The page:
And any new audio codecs developed are invariable frequency-domain based, because just there's (even theoretically, per JD Johnston's "Perceptual Entropy") just no room to improve at all on the high-end over a good temporal-domain codec like Musepack. So new codecs always target producing non-annoying sound at ever-lower bit-rates (eg. around 32kbps). People buy the hype for the new codecs, and assume they'll sound better than older codecs at 256kbps, when they actually sound worse... For an example, read up on HE-AAC. They tell you which bit-rates SBR (spectral-band replication) and PS (parametric stereo) provide no benefits over the old, low-complexity AAC by itself, and you can prove this to yourself with some listening tests easily enough.

    Jumping-off point:

    https://en.wikipedia.org/wiki/MPEG-1#Part_3:_Audio [wikipedia.org]

    FLAC is the "lossless" sibling of OGG and is released under an open source license.

    FLAC didn't have anything to do with Xiph, Vorbis, or Ogg for most of it's life. The two groups simply decided to join forces at some point.

    So should you buy one? It depends on your answers to some of these questions: Do you still have good ears? How much is media pricing? Is it a walled garden they are building? Do they have an app that will convert you existing CD collection [all of those your files in MP3 /AAC are "worthless" -- To get lossless sound you have to convert it from a lossless source such as a CD]?

    I can't see ANY reason to buy one. The majority of adults in the western world keep a smart phone with them at all times... Those smart phones have ample storage, and there are plenty of apps out there that will play FLAC. I've never heard any complaints about the sound quality of the amplification circuits in smart phones, since they've got big budgets to work with, and playing music is one of their key features... And anyone who doesn't have a smart phone, can find slightly older models available dirt-cheap with only cosmetic blemishes and slightly reduced battery life.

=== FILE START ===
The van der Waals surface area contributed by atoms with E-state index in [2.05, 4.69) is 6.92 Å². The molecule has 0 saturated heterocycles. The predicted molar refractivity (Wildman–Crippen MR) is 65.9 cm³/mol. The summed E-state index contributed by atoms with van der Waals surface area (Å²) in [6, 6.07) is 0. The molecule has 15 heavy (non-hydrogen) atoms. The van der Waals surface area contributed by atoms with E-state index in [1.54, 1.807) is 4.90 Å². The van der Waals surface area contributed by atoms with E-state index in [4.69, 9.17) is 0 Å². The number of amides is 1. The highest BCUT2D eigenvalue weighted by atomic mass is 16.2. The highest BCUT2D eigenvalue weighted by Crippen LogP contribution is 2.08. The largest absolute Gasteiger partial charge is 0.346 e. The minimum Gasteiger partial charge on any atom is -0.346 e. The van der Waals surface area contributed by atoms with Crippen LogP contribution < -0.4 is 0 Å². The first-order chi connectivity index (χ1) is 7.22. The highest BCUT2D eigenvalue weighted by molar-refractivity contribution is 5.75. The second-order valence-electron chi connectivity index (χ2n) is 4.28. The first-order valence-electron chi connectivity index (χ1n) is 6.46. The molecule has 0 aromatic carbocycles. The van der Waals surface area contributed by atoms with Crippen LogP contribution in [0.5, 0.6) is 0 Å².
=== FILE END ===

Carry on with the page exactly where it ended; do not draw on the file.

Maybe there's some tiny market... People who are going to be far away from a power outlet for weeks at a time, can't carry a solar panel, and for some reason aren't happy with the numerous other digital audio players that already support FLAC (or other lossless formats). I'd expect that to be an extremely tiny market, though.

    --
    Hydrogen cyanide is a delicious and necessary part of the human diet.
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  • (Score: 1) by f2 on Friday March 14 2014, @07:14AM

    by f2 (2261) on Friday March 14 2014, @07:14AM (#16190)

    I've never heard any complaints about the sound quality of the amplification circuits in smart phones, since they've got big budgets to work with, and playing music is one of their key features...

    You've clearly never had to use a Lumia phone. Especially the 800 series has/had a headphone amp that's pretty much useless for music (it cuts the low end completely).

    But I do agree with your point that there are plenty of inexpensive portable players out there. I use a Sansa Clip myself.